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The Medici on Netflix

I was excited to hear that Netflix was going to do a dramatic series on the Medici. As someone who researches and studies the Medici dynasty, seeing history, especially a history you are so familiar with, come to life is always exciting. My excitement, however, began to fade when I heard that Netflix was going the traditional route, focusing on Cosimo il Vecchio and Lorenzo the Magnificent. These are the most studied and exalted members of the family, and are often portrayed as heroes who single-handedly ushered in the advent of modern (western) civilization (I study lesser-know and later members of the family).

As disappointed as I was, I decided to watch anyway. I mean it's only 8 episodes and I am not too ashamed to admit I really enjoy Reign and the Borgias (although not for their historical accuracy). But honestly, Netflix's take on the Medici was just so-so and overall disappointing. I know I am the toughest critic, but the show managed to make a fascinating and complex period of Florentine/European history seem boring! I think they attempted to cover too much time in the eight introductory episodes, which made the characters feel under-developed.

There were two things I did like. First, they correctly pronounce Medici. It is med-eh-chee, not med-ee-chee, for some reason Americans always say the latter. And second, the cinematography is beautiful. They shot the series in Tuscany, and while it is gorgeous to look at, it bugged me to no end that they don't use Florence (just some digital recreations and panning-shots)! From what I can deduce from watching, they shot the series in Pienza and Montepulciano. Two charming Tuscan towns yes, but not 15th century Florence (see more of Florence here).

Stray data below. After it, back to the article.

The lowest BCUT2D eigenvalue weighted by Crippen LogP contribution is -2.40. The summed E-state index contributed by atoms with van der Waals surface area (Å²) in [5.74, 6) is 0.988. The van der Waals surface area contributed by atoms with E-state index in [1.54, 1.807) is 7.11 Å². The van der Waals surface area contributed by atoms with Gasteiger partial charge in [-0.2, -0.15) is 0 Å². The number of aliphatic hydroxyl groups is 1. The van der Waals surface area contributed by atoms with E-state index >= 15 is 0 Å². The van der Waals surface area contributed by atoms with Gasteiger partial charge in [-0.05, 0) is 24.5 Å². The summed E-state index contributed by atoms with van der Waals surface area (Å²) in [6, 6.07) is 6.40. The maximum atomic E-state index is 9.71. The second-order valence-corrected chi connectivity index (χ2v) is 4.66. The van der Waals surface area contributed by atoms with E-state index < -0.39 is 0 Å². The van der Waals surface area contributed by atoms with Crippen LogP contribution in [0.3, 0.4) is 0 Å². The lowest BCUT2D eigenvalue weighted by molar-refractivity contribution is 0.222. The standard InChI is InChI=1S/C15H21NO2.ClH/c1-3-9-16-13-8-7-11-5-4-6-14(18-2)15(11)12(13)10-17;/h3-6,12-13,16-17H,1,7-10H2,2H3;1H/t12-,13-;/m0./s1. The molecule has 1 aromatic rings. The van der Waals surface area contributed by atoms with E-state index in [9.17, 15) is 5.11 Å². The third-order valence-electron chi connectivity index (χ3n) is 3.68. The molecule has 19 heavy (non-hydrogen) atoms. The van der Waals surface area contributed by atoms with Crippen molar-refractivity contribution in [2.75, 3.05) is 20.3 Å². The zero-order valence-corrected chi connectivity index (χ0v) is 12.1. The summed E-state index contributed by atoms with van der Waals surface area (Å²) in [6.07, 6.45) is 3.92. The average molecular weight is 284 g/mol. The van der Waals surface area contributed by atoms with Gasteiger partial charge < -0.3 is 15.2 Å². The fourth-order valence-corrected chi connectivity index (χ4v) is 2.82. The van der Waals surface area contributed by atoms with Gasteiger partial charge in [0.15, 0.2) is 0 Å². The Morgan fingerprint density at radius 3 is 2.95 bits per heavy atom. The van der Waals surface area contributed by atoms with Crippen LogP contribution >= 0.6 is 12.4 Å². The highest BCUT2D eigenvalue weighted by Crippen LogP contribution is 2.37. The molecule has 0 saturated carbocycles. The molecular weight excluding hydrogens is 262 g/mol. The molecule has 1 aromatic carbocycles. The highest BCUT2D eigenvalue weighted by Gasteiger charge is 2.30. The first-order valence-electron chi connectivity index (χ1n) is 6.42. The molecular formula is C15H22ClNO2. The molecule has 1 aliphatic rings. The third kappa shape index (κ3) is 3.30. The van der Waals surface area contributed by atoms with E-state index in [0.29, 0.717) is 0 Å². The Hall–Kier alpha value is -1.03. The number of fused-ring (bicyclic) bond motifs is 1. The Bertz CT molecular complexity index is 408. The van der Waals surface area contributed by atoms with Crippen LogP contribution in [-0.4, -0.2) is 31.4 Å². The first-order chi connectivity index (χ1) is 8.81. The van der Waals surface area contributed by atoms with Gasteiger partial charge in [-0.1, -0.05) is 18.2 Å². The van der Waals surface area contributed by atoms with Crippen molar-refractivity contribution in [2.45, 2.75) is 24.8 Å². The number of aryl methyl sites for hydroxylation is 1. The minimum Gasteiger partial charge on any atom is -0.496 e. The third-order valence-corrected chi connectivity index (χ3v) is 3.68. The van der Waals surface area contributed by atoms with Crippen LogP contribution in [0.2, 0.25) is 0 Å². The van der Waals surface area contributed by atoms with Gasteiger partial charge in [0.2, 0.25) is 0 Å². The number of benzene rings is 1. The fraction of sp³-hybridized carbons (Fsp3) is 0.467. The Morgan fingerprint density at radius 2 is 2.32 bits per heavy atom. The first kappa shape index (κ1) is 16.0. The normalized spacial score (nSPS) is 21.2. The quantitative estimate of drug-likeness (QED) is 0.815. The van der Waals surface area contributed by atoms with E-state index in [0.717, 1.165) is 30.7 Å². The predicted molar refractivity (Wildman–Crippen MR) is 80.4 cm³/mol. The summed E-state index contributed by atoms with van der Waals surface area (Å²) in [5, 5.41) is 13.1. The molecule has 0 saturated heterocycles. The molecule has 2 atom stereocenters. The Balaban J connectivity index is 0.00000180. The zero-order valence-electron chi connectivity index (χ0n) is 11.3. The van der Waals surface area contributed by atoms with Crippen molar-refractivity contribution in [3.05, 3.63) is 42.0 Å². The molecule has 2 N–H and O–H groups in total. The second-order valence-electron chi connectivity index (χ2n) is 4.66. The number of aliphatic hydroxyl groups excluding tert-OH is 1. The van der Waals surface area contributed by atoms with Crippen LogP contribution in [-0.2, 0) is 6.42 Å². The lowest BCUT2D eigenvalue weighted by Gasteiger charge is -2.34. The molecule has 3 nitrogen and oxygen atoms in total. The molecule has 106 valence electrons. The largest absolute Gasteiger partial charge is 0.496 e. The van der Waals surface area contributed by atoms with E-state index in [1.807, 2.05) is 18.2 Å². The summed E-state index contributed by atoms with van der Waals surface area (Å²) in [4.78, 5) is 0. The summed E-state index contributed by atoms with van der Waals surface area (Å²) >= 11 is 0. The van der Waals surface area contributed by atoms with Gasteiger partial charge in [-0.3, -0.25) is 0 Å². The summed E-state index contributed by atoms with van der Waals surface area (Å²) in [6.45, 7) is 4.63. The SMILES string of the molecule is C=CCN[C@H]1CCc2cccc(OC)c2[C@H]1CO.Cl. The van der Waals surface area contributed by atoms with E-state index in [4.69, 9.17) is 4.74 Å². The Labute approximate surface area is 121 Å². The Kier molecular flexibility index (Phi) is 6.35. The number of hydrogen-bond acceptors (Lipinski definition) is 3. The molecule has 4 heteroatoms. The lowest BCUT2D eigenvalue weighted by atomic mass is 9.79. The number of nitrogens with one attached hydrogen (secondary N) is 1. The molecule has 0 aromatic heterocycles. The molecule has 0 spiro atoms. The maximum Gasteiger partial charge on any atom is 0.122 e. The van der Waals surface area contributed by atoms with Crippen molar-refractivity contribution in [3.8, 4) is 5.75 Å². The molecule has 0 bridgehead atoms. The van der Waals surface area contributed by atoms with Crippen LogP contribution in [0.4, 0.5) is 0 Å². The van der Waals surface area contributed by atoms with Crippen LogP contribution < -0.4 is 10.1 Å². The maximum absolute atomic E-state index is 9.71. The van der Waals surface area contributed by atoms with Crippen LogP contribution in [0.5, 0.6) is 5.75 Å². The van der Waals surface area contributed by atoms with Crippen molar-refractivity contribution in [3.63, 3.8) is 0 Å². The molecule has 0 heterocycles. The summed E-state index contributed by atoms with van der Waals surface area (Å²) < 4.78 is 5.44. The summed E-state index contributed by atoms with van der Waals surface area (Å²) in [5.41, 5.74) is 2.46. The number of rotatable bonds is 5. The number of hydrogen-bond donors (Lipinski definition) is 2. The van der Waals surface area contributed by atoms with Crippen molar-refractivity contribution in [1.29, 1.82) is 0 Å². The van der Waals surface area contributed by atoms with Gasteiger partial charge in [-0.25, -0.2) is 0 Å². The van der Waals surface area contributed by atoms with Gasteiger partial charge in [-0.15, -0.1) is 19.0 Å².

Speaking of 15th century Florence, the city (who should be the true protagonist of the show, IMHO) was a vibrant, politically complex, and volatile place. The Black Death, urbanization, new banking methods, expanding international trade, and new technological advancements reshaped the social, political, and cultural landscape of Italy from the twelfth to fifteenth centuries. While much of Europe remained encumbered by the feudal system, city-states like Florence grew and flourished, empowering bankers and merchants like the Medici along the way. But as we all know, with great wealth and power comes great intrigue and scandal.

It appears that the series wants to move on to the next generation of Medici in season two (with Lorenzo the Magnificent). I can only hope that they do a better job revealing the political and social complexities of the period, rather than continue to bolster the out-dated (and boring) narrative of the early Medici men as the architects of the "Renaissance" who personally sacrificed to "build" the foundation of modern civilization. Remember, they were an incredibly wealthy and powerful family (of men and women) who ruled the state of Tuscany for three centuries and produced two Popes and two French queens.

I think I am just bitter they did not ask me to consult. And frankly, it was no Gilmore Girls.

Has anyone else watched? What did you think? And please feel free to leave any Medici or Italian history related questions below.
Ashley B